We trust the movies. We have to. Most of them only work if we look up at the images changing 24-times-a-second in front of us and believe that they reflect some sort of objective reality where a man can fly his house to South America or alien robots can transform into cars. Even when a movie is told entirely from a character’s perspective, we assume that the intimacy cinema provides to hear a person’s thoughts or see things the way they do affords us some safety from deception. We are wrong. People lie; the movies can too.
Some movies take that trust and exploit it, or prey on it, or play with it. In “(500) Days of Summer,” a man named Tom (Joseph Gordon-Levitt) falls in love with a woman named Summer (Zooey Deschanel). The film begins with Tom’s friends sitting him down and asking him to explain what happened in his relationship with Summer, then pinballs through his memories as he relates the 500 day affair via stream of consciousness. Tom’s perception of what happened colors what we see: his elation after his first night with Summer turns the scene into an elaborate Stanley Donen-Gene Kelly dance number. These sorts of moments begin to clue us in that Tom isn’t the most reliable narrator, that we’re only really getting one side of this story. Then again, incomplete as it is, Tom’s perspective has value too. Even if we doubt the reality of Tom’s account, we never doubt the film’s convincing (if biased) representation of a lovelorn soul’s troubled psyche.
On that (subjective) note, here’s a list of 12 more films that have been controlled, manipulated, and sometimes illuminated by unreliable narrators. But be warned: if you haven’t put your trust in these films yet, reading about them now could spoil their surprises for you in the future.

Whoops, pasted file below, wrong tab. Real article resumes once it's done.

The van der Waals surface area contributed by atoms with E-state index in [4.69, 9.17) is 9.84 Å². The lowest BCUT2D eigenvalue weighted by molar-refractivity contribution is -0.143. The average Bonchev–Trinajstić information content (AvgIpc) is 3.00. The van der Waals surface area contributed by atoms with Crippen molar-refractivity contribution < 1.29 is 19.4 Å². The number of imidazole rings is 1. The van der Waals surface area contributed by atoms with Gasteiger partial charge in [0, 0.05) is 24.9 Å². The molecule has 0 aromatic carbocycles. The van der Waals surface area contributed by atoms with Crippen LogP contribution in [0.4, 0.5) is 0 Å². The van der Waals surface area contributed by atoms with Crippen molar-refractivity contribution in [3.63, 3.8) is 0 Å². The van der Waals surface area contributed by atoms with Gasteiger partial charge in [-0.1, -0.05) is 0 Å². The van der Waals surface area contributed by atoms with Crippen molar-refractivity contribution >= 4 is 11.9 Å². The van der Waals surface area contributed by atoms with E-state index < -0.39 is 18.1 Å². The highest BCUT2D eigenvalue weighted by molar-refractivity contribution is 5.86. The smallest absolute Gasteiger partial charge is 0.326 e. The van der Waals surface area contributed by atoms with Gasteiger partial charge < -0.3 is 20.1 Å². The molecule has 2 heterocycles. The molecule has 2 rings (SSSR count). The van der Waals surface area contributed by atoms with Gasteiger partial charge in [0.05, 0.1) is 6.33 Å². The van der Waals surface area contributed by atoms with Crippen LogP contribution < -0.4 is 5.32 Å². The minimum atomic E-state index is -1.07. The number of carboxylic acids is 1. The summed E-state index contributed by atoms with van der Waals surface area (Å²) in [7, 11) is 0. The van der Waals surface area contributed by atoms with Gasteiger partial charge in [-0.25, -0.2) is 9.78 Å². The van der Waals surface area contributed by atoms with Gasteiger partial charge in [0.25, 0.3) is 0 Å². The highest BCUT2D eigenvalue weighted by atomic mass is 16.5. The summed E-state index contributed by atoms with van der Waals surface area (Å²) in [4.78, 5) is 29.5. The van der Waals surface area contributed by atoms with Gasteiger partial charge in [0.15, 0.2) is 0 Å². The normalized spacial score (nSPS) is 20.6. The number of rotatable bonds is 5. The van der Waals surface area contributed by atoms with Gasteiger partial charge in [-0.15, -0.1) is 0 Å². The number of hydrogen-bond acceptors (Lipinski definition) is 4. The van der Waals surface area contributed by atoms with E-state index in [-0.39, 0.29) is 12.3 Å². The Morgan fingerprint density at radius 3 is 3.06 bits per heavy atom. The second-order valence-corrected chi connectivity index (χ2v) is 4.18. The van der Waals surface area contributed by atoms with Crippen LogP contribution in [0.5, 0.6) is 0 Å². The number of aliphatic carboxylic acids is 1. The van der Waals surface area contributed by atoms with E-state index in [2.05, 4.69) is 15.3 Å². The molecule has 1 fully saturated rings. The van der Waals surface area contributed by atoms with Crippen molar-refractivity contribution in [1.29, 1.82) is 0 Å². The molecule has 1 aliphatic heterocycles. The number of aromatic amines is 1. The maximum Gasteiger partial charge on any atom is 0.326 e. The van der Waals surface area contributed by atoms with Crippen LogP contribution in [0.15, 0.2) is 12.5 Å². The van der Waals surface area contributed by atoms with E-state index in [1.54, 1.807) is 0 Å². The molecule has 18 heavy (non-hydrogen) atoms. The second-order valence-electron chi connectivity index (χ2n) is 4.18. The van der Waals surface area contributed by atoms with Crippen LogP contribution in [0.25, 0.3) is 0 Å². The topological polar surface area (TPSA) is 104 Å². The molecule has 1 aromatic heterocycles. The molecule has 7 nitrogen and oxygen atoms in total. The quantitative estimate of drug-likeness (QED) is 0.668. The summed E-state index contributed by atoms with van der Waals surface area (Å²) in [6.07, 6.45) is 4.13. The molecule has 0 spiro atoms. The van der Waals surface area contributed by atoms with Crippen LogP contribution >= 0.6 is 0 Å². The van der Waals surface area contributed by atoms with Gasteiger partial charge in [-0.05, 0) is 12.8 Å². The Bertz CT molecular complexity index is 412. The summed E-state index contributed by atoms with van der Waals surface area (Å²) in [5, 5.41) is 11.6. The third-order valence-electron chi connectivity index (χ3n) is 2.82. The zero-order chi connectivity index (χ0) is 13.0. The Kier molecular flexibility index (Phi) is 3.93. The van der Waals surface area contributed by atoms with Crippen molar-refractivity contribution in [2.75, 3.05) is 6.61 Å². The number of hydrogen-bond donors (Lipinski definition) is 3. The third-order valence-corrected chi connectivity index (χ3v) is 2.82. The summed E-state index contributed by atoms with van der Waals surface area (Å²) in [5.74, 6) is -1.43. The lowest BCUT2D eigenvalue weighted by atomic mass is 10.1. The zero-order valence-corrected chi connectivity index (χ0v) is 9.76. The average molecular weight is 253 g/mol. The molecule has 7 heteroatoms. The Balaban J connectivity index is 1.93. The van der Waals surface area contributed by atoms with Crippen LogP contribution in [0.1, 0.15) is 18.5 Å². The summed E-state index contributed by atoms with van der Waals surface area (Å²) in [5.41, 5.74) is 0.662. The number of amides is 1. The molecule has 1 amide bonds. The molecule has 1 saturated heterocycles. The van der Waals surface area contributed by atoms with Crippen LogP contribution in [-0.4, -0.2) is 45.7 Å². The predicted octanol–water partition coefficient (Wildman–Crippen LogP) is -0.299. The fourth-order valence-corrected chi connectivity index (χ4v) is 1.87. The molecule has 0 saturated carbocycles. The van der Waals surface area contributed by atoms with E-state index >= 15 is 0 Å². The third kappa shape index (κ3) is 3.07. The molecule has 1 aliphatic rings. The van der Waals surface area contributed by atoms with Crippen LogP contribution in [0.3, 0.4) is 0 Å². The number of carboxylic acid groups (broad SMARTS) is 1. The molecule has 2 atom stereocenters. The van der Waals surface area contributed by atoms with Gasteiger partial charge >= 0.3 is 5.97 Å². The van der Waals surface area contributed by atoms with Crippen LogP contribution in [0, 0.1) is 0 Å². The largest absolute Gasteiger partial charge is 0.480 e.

”American Psycho” (2000)
Mary Harron’s 2000 adaptation of Bret Easton’s Ellis’ novel retained key pieces of the book’s essential first-person narration via voiceover. Much of the novel’s success depends on the strength of its unreliable voice, and Harron translates that strangely constricted, untrustworthy perspective to film. At first, we see Patrick Bateman (Christian Bale) as a pristine specimen, albeit one with a definite skin care fetish. “I believe in taking care of myself,” he says in his clipped, nasal diction, as we watch his perfect body curl through its morning exercises. Sounds reasonable. But then, after listing off several steps in his skin care regimen and peeling a transparent mask off his face, he says, “There is an idea of a Patrick Bateman, some kind of abstraction, but there’s no real me, only an entity, something illusory.” Those are words of warning, as clear a declaration of unreliability that a narrator can make, and from that point on, the story of a Wall Street wunderkind’s descent into murder and madness becomes as abstract and illusory as its protagonist.
Al Roberts blames his sordid story on fate. He crumples into a diner seat and reflects on the deaths that haunt him: “Did you ever want to cut away a piece of your memory and blot it out?” The question is whether his voiceover is doing the blotting. His tale is an improbable succession of morbid accidents (a forerunner to ”Final Destination”?) that leaves Roberts as the sole witness. On the surface of this waking nightmare, there’s no alternative to his POV: “That’s life. Whichever way you turn, Fate sticks out a foot to trip you.” There are subtle gaps between his words and director Edgar G. Ulmer’s images, however, that have led many writers (most of all Andrew Britton) to conclude that Roberts’ story is an elaborate cover-up. His dancehall girl ditches him for L.A. when he says their relationship was “the most wonderful thing in the world.” Then he picks up Vera (Ann Savage) for no good reason, and she immediately pegs him as a murderer: “What’d you do, kiss him with a wrench?” There are cracks in his constructed reality, and his entreaties to fate could also be looked at as the desperate rationalizations of a guilty man.
”Mad Detective” (2007)